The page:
Let’s say Gourmet Ranch was running their Beach Party [campaign] — which ended last week — we could do a lot of merchandising through the display units with the ad platform in addition to serving brand impressions, in addition to doing cross-sell. [There are] all sorts of things we can build channels around and communicate to our user base. What we’re testing right now is how to optimize those experiences. So, is there a difference between paying users and non-paying users? Do certain types of placements respond better than others? Like, if I show an impression for merchandising through virtual goods five times and they don’t click on it, maybe I shouldn’t show it again, maybe I should show a Toyota ad, maybe I should show them a cross-sell opportunity? We’re going through all that optimization right now, but it’s going to be a really powerful ad platform. We’ve seen in Zoo World, in each space, an [average revenue per user] of 25%. When you’re talking about the [lifetime value] of a user that’s very substantial.
We haven’t put the platform in Zoo World 2 yet. That’ll definitely be by the end of August. Right now, Gourmet Ranch is going to be the guinea pig, for lack of a better term. We’re going to go through the pain with them to get it right.
ISG: Will the platform also be in Cloudforest Expedition when it launches this summer? How did you work that in as part of the publishing deal with Loot Drop?
Marino: [Yes.] Loot Drop’s game is in the process of being brought in-house. We’re not acquiring them, but once the game is done, we’re going to run the live environment. The game is getting close enough that some functions are beginning to come over. As part of the things that we can take care of early on are the message center, integration to the analytics, working through the ad platform and what types of integrations we want to do — so that work’s all being done right now while those guys are finishing up the game.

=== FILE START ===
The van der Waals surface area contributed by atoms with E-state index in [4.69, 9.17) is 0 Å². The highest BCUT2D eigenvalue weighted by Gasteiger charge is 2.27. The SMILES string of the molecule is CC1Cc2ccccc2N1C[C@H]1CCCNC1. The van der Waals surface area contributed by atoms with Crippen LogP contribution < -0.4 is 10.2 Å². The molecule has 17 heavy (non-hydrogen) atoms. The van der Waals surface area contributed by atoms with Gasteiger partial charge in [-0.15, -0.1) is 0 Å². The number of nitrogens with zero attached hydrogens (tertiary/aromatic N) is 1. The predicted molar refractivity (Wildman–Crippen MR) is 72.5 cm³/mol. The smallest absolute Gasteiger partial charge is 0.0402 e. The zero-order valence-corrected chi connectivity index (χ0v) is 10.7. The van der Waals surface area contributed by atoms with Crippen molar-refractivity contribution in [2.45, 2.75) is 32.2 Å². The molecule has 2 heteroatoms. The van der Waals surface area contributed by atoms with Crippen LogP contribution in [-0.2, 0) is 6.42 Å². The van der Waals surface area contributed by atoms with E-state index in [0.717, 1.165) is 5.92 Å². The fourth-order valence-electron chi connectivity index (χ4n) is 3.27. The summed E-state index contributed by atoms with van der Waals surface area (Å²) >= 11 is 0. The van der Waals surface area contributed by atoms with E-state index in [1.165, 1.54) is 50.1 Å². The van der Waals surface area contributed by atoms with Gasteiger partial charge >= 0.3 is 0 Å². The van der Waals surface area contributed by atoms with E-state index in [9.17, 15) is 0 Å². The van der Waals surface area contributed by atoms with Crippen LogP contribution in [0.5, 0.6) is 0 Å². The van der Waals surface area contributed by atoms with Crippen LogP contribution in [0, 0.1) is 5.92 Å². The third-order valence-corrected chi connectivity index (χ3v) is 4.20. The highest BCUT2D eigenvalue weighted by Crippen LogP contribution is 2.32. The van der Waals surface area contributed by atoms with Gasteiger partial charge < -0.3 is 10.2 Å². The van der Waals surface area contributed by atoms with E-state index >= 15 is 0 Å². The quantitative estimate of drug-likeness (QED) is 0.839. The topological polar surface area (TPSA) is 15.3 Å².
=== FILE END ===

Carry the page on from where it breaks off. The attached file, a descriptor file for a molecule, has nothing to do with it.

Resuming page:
Going forward, we’re probably going to work with them on a lot of design and feature elements for the first several months after launch, and a lot of the tuning. But we will definitely be the ones largely responsible for the game and it’ll finally shift.
ISG: Do you plan to model the publishing partners program after your interactions with Loot Drop? Will all developers eventually have to shift their games over to RockYou’s care?
Marino: Absolutely not. We’ve got a couple different levels of opportunity. Something like a Cloudforest is an extreme version of publishing for us. There’s a lot of other games that are already complete, or getting close to completion and the developer wants to leverage RockYou’s distribution capabilities and still wants to run the game themselves. Other developers say “Hey, I just want to build games, I want to leverage not just your distribution, but your analytics platform, your Q&A, your community support.” All the infrastructure that we have for games. So it really depends on the partner that we’re talking to and what makes sense from a deal perspective for both of us.
ISG: The publishing model is definitely picking up speed in 2011. Why do you think more developers are seeking out partners now than they were a year or so ago?